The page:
When I interviewed Rob Johnston of Johnny’s Selected Seeds about his company’s two All-America-Selections (AAS) for last week’s column, I was surprised that he said the winners weren’t his favorite introductions for this year. His favorites, he said, are actually two summer squash, Tempest and Zephyr.


Tempest is a yellow crookneck squash that is vibrant yellow and has distinctive ridges. But where it really shines, he says, is in the kitchen: It retains its nutty flavor and firm texture even when cooked, whether it is grilled, roasted, braised or pickled.

Likewise, the catalog describes Zephyr as nutty with a firm texture. But what makes Zephyr really exceptional is its looks. Its yellow skin has faint white stripes, and it’s light green at the blossom end.

“We entered both for AAS and were really surprised when they both didn’t win,” Johnston said. “It could be that the judges didn’t cook-test them, which is where they stand out.”

Johnny’s catalog features many other introductions, as well, but if you’re looking to try something new next spring, the AAS winners and wannabe winners are good places to start.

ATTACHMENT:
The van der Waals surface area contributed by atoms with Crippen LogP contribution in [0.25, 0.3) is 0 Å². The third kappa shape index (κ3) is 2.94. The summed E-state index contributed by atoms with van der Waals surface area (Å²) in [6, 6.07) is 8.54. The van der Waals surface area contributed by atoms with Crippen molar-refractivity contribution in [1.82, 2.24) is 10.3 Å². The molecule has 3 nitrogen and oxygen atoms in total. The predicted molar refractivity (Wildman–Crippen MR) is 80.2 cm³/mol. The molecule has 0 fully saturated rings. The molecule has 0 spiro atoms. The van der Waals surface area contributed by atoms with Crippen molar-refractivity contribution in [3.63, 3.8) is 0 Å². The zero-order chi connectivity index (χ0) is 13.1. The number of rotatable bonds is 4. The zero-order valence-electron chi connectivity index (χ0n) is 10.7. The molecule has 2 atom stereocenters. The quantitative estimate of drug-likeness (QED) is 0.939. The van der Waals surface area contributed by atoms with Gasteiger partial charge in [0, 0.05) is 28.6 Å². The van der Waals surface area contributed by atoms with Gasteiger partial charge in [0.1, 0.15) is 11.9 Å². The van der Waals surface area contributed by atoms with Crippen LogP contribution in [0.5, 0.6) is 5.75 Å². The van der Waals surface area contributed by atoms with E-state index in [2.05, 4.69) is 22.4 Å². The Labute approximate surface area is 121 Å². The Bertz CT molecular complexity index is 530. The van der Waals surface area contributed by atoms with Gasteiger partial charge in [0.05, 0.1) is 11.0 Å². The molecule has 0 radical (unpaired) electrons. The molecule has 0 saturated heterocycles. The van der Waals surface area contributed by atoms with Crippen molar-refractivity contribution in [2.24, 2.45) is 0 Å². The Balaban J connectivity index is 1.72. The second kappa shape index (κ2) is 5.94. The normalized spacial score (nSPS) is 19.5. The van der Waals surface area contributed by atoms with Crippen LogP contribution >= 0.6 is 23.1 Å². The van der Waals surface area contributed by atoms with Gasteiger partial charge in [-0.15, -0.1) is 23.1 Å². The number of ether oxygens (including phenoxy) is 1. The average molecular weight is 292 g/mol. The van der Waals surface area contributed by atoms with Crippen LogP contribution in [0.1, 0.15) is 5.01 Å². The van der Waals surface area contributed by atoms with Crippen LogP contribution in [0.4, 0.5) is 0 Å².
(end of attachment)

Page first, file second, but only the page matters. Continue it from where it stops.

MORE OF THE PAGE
The Organic Potato Plant Detective, a new product from Wood Prairie Family Farm in Aroostook County, won a national Green Thumb Award from the Direct Marketing Association. Company founder Jim Gerritsen, who recently turned the operation over to his son Caleb, said the new product stemmed from a discussion the two had about how they use two varieties, King Harry and Island Sunshine, as bellwethers to figure out problems in a potato field.


King Harry, which has hairy leaves, is resistant to insect damage and Island Sunshine is disease resistant. So if most potatoes in a field are doing poorly, but King Harry is strong, the problem is insects. If Island Sunshine is doing well, the problem is disease.

“The product comes with a flow chart so you can follow things along, and it makes recommendations,” Gerritsen said.

Another potato he likes is Yukon Gem, which tastes like Yukon Gold, but is more disease resistant, according to the catalog.


For the first time, Pinetree Garden Seeds in New Gloucester is offering herb plants to give you a head start on the growing season. “Certain herbs are unavailable from seed, or slow to start, grow and harvest within one season,” the catalog says to explain the addition.